giants
Syndication: The Record

The Giants will be treating their third preseason game as their “dress rehearsal” exhibition matchup, but it won’t be completely revealing.

Ryan Honey

Ah yes, the “dress rehearsal” preseason game.

In a traditional NFL league year, it was always the third of four exhibition games. Starters would play the first half and some would potentially play into the third quarter.

But now that the preseason has converted to just three weeks, the decision of when to hold the “dress rehearsal” game isn’t as concrete.

While teams could have it in preseason Week 2, the Giants have decided their preseason Week 3 game — this Sunday night against New England — will be when their starters will play a great portion of the contest.

This means for the first time this preseason, we’ll get to see a Daniel Jones-led offense take the field prior to what’s supposed to be a crucial regular season.

Exciting, right?

Well, not entirely.

We’ll get a glimpse of how the unit may fare. But don’t expect Sunday’s performance to tell the entire story of what could come in 2021.

The rust still needs to come off

Sure, this Jones-led offense has worked together in training camp and against other teams’ defenses — Cleveland and New England’s units — in joint practices.

But this will be the first live game, preseason or regular season, for this group in 2021.

Simply speaking, it won’t all be pretty.

There may be some failed assignments, missed blocks, and maybe a bad throw or two from the young signal-caller himself.

That’s fine: get the kinks out now before the games actually carry meaning on Sept. 12 (when the Giants face Denver in Week 1).

Unless Jones somehow goes 0-for-12 in the first half with a couple of picks, I wouldn’t stress out. Developing chemistry and rhythm should be what he and the offense strive to do against the Pats.

Oh, and if you’re Jason Garrett: be creative. This game should be when you pull any tricks out of your sleeve (if any even exist) and take play-calling-related risks. He’ll be facing a Bill Belichick defense in a preseason game — this should be the perfect opportunity to do so.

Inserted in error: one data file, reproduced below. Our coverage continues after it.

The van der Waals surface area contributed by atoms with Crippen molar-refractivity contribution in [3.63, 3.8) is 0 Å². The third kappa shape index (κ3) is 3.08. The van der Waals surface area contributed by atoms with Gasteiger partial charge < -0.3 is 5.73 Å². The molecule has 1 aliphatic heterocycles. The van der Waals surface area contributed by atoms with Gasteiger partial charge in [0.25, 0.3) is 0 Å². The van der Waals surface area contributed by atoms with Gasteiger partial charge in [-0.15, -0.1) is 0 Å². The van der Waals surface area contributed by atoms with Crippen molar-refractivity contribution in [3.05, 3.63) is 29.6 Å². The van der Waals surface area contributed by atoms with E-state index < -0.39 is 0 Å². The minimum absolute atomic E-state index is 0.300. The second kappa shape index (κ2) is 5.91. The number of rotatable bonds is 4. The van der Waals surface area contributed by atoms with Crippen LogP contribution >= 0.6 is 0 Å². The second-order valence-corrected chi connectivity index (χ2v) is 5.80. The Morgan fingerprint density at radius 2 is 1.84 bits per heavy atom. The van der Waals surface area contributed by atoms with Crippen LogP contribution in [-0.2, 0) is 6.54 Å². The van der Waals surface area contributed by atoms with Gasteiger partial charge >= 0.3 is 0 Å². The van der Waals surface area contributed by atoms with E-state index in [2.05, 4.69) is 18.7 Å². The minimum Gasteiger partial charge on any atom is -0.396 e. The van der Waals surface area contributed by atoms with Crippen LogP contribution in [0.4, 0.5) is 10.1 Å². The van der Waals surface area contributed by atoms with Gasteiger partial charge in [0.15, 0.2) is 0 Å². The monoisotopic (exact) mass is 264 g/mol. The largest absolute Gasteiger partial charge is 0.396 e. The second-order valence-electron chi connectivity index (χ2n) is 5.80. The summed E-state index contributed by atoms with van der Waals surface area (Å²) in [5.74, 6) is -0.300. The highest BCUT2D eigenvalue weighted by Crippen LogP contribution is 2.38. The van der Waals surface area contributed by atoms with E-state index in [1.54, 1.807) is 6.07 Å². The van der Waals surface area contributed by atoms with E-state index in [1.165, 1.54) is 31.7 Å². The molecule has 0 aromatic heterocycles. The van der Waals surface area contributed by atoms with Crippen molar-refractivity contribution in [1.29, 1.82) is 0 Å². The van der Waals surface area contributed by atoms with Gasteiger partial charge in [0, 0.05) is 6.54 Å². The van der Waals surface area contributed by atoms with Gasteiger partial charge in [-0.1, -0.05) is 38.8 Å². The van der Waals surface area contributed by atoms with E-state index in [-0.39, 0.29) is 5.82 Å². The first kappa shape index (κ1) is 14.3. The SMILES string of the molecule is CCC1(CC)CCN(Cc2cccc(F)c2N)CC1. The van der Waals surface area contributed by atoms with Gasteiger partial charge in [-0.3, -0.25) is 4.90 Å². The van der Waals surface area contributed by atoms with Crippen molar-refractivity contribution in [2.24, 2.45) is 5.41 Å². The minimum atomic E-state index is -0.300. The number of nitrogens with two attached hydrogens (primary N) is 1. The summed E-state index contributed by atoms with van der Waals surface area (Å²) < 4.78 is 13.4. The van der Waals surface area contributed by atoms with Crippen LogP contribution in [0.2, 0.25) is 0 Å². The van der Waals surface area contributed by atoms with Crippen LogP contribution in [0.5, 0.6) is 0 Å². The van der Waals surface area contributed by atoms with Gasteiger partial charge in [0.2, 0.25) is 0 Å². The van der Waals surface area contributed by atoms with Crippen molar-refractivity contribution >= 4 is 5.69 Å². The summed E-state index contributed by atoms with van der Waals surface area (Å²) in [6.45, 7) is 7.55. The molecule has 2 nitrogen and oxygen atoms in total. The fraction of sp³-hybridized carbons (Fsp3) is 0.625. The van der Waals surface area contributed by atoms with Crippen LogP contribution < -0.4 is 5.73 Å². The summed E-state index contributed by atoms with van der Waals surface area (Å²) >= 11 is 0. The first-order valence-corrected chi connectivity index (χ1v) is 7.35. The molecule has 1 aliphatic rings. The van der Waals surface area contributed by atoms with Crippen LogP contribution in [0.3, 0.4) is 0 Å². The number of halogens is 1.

Notable bodies still missing

Don’t forget, the projected starting offensive unit won’t be on the field in full.

Running back Saquon Barkley is still rehabbing from his ACL tear while No. 1 wide receiver Kenny Golladay is dealing with a hamstring issue.

Veteran Kyle Rudolph, who’s expected to be the No. 2 tight end behind Evan Engram, won’t participate while he continues to recover from offseason foot surgery.

Not to mention, first-round wide receiver Kadarius Toney is still undergoing a ramp-up period due to a recent injury and additionally may sit.

Here’s what the Giants’ unit of offensive weapons could look like this season: Barkley, Golladay, Toney, Sterling Shepard, Darius Slayton, Evan Engram, and Kyle Rudolph.

And here’s what the unit could look like on Sunday: Devontae Booker, Sterling Shepard, Darius Slayton, David Sills, Dante Pettis, Evan Engram, and Kaden Smith.

We all love to talk about the improved slate of weapons Jones has alongside him, but that slate won’t be fully present Sunday night, so we’ll need to wait and see what the entire group can bring to the table. We’ll also need to wait and see how Jones can fare with a fully healthy supporting cast.

Other offensive tidbits to focus on

Despite the absence of some key offensive players, there will be other reasons to watch this unit perform against New England.

Fans will be able to see Devontae Booker further prove why he deserves the No. 2 running back role behind Saquon.

David Sills could also make his final case for a roster spot after catching a touchdown in last Sunday’s loss to the Browns.

This young offensive line — especially tackles Andrew Thomas and Matthew Peart — could impress and provide fans with some clarity as the regular season nears.

And even though he won’t have his entire group of starters with him, the quarterback may be able to answer some noteworthy questions.

Will Daniel Jones look more poised and confident in the pocket? How quick will his release be? Will he go through his progressions? Will he turn the ball over in any way, shape, or form?

It won’t be perfect on the offensive side of the ball for New York, but that certainly shouldn’t prevent you from tuning in Sunday at 6:00 p.m. ET.